The thing about King Crab Legs, or any crab legs for that matter, is that they are already cooked when you buy them. I know, Shocker, right? So all we need to do is reheat them and you just need to choose the method you’d like to prepare them. Steaming is an easy way if you have a big enough pot that can be covered with a lid. A few inches of boiling water in the bottom will get them done in about 4 minutes. Just make sure that you get the water to a rolling boil before you actually add the King Crab Legs. Most people don’t realize that you can actually cheat and take it a step further; you can usually have them steamed at the place of purchase when you are buying them. Of course this means you need to be picking them up at meal time but if you’re waiting on the oven for bake potatoes, a quick trip to the grocery is perfect for that waiting time; just a suggestion.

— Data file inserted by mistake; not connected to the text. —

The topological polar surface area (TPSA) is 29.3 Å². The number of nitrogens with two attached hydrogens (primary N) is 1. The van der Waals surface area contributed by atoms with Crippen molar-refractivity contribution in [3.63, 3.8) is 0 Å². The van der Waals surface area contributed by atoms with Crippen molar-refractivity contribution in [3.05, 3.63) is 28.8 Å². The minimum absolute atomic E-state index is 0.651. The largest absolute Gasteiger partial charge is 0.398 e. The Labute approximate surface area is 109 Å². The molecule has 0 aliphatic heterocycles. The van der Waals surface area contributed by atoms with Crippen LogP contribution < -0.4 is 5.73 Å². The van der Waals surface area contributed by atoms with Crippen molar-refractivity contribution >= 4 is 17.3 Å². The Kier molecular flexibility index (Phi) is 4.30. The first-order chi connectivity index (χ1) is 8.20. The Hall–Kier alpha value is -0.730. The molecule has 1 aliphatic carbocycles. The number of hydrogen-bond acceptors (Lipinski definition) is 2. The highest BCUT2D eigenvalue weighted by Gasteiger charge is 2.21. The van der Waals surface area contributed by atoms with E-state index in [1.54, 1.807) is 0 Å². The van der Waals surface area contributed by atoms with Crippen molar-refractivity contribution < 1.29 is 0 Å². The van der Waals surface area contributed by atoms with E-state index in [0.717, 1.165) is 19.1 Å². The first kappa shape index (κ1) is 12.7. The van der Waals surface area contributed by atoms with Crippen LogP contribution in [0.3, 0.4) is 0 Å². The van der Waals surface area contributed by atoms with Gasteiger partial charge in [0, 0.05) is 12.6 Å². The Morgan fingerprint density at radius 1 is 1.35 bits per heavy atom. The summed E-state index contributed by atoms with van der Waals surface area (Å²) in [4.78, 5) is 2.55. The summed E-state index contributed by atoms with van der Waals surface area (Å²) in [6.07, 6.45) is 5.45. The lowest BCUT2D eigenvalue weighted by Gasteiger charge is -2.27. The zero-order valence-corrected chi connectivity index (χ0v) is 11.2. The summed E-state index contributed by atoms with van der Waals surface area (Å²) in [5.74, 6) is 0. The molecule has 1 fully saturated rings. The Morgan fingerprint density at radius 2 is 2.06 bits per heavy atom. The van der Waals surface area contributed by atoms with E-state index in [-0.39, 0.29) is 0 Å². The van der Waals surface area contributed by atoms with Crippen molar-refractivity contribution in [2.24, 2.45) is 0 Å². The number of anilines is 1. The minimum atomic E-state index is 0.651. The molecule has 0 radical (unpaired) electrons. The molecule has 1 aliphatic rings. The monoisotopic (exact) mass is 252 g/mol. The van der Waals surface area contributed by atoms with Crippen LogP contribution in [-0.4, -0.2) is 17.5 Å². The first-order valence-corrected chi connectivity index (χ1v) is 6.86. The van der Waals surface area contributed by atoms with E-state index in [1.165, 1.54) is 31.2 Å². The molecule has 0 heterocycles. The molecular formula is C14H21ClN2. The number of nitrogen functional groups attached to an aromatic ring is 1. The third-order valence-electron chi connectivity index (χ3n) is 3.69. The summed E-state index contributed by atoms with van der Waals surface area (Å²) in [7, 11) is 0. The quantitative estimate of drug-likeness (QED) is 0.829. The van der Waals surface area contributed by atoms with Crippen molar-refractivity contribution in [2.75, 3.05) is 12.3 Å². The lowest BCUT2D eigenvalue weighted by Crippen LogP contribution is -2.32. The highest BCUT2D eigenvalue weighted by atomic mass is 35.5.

Be Careful Grilling King Crab Legs
Grilling King Crab Legs leaves people oohing and awing every time you flip open the lid, but you need to be very careful not to dry them out. Even though you tend to gain the Smokey flavor of the grill, you lose the natural flavors of the crab meat. Remember this is just a reheat anyway so you don’t want them on the grill for too long. 10 minutes on low with the lid down, tops!
The oven will have a similar effect that grilling does if you don’t cover up the Crab Legs. It will dry them out, and you will lose flavor. The way I show you how to cook them in this tutorial is on a broiler pan covered with tin foil. The reason I do it this way is because you get the best of both worlds. By adding a half cup of water to the pan you get the steaming effect with convection as the heat rises from underneath the King Crab Legs, then the heat reflects off the foil, cooking the top. It’s win-win.